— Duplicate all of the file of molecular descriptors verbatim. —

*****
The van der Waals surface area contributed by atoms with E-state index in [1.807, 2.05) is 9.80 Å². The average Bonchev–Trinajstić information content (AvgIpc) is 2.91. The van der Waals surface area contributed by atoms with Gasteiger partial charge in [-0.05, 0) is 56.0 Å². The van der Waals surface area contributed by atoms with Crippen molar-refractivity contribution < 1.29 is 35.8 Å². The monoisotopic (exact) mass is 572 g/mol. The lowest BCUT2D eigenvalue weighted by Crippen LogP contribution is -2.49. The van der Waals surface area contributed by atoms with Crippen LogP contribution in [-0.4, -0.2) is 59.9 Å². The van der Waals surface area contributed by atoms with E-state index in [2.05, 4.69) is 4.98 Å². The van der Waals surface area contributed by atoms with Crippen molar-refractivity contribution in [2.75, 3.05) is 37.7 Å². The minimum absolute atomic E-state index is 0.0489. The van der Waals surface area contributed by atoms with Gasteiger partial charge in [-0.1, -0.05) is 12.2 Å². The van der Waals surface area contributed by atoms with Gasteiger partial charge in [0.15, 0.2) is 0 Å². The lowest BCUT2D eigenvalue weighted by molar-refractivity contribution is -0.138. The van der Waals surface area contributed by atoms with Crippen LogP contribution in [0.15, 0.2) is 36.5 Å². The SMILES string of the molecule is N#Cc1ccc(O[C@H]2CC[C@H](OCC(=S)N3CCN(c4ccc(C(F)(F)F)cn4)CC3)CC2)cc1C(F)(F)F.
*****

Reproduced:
The van der Waals surface area contributed by atoms with E-state index in [1.807, 2.05) is 9.80 Å². The average Bonchev–Trinajstić information content (AvgIpc) is 2.91. The van der Waals surface area contributed by atoms with Gasteiger partial charge in [-0.05, 0) is 56.0 Å². The van der Waals surface area contributed by atoms with Crippen molar-refractivity contribution < 1.29 is 35.8 Å². The monoisotopic (exact) mass is 572 g/mol. The lowest BCUT2D eigenvalue weighted by Crippen LogP contribution is -2.49. The van der Waals surface area contributed by atoms with Crippen LogP contribution in [-0.4, -0.2) is 59.9 Å². The van der Waals surface area contributed by atoms with E-state index in [2.05, 4.69) is 4.98 Å². The van der Waals surface area contributed by atoms with Crippen molar-refractivity contribution in [2.75, 3.05) is 37.7 Å². The minimum absolute atomic E-state index is 0.0489. The van der Waals surface area contributed by atoms with Gasteiger partial charge in [-0.1, -0.05) is 12.2 Å². The van der Waals surface area contributed by atoms with Gasteiger partial charge in [0.15, 0.2) is 0 Å². The lowest BCUT2D eigenvalue weighted by molar-refractivity contribution is -0.138. The van der Waals surface area contributed by atoms with Crippen LogP contribution in [0.15, 0.2) is 36.5 Å². The SMILES string of the molecule is N#Cc1ccc(O[C@H]2CC[C@H](OCC(=S)N3CCN(c4ccc(C(F)(F)F)cn4)CC3)CC2)cc1C(F)(F)F.